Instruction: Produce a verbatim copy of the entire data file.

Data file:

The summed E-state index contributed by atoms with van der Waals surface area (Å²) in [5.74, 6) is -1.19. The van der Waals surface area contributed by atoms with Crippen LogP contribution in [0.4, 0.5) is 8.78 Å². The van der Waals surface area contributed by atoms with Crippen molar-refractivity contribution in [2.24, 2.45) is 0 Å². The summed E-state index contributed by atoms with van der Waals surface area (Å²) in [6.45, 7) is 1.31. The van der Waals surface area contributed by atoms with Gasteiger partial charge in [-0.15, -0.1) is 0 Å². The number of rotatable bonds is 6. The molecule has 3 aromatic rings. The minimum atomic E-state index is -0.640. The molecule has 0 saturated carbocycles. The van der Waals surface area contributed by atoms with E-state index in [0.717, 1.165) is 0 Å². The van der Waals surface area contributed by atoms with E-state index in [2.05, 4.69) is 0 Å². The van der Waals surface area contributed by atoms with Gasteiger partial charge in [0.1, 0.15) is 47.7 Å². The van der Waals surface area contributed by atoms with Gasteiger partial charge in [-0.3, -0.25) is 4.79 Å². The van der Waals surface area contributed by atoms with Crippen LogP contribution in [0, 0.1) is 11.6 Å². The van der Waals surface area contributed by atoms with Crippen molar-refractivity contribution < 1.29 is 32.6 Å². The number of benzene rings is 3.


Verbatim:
The summed E-state index contributed by atoms with van der Waals surface area (Å²) in [5.74, 6) is -1.19. The van der Waals surface area contributed by atoms with Crippen LogP contribution in [0.4, 0.5) is 8.78 Å². The van der Waals surface area contributed by atoms with Crippen molar-refractivity contribution in [2.24, 2.45) is 0 Å². The summed E-state index contributed by atoms with van der Waals surface area (Å²) in [6.45, 7) is 1.31. The van der Waals surface area contributed by atoms with Gasteiger partial charge in [-0.15, -0.1) is 0 Å². The number of rotatable bonds is 6. The molecule has 3 aromatic rings. The minimum atomic E-state index is -0.640. The molecule has 0 saturated carbocycles. The van der Waals surface area contributed by atoms with E-state index in [0.717, 1.165) is 0 Å². The van der Waals surface area contributed by atoms with E-state index in [2.05, 4.69) is 0 Å². The van der Waals surface area contributed by atoms with Gasteiger partial charge in [0.1, 0.15) is 47.7 Å². The van der Waals surface area contributed by atoms with Gasteiger partial charge in [-0.3, -0.25) is 4.79 Å². The van der Waals surface area contributed by atoms with Crippen LogP contribution in [0, 0.1) is 11.6 Å². The van der Waals surface area contributed by atoms with Crippen molar-refractivity contribution < 1.29 is 32.6 Å². The number of benzene rings is 3.